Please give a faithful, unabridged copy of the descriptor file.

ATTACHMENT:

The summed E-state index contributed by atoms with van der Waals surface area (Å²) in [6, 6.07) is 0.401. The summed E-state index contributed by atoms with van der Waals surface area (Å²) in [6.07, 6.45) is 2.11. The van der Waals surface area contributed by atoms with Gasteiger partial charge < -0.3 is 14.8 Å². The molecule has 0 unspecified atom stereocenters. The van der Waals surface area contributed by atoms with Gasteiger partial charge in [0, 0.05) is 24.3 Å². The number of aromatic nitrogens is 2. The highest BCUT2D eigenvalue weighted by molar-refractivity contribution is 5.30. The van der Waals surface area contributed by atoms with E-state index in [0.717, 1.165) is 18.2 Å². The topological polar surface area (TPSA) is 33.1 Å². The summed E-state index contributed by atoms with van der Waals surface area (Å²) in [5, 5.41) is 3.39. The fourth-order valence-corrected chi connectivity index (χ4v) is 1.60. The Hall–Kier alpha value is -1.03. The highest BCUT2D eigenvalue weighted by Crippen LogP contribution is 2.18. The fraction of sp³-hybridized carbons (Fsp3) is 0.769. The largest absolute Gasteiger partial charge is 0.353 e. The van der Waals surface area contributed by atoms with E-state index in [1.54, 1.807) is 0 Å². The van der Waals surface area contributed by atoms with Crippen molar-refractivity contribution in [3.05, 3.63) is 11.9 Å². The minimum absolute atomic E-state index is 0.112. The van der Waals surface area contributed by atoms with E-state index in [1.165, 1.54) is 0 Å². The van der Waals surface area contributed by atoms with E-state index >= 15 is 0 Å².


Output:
The summed E-state index contributed by atoms with van der Waals surface area (Å²) in [6, 6.07) is 0.401. The summed E-state index contributed by atoms with van der Waals surface area (Å²) in [6.07, 6.45) is 2.11. The van der Waals surface area contributed by atoms with Gasteiger partial charge < -0.3 is 14.8 Å². The molecule has 0 unspecified atom stereocenters. The van der Waals surface area contributed by atoms with Gasteiger partial charge in [0, 0.05) is 24.3 Å². The number of aromatic nitrogens is 2. The highest BCUT2D eigenvalue weighted by molar-refractivity contribution is 5.30. The van der Waals surface area contributed by atoms with E-state index in [0.717, 1.165) is 18.2 Å². The topological polar surface area (TPSA) is 33.1 Å². The summed E-state index contributed by atoms with van der Waals surface area (Å²) in [5, 5.41) is 3.39. The fourth-order valence-corrected chi connectivity index (χ4v) is 1.60. The Hall–Kier alpha value is -1.03. The highest BCUT2D eigenvalue weighted by Crippen LogP contribution is 2.18. The fraction of sp³-hybridized carbons (Fsp3) is 0.769. The largest absolute Gasteiger partial charge is 0.353 e. The van der Waals surface area contributed by atoms with E-state index in [1.54, 1.807) is 0 Å². The van der Waals surface area contributed by atoms with Crippen molar-refractivity contribution in [3.05, 3.63) is 11.9 Å². The minimum absolute atomic E-state index is 0.112. The van der Waals surface area contributed by atoms with E-state index in [1.165, 1.54) is 0 Å². The van der Waals surface area contributed by atoms with E-state index >= 15 is 0 Å².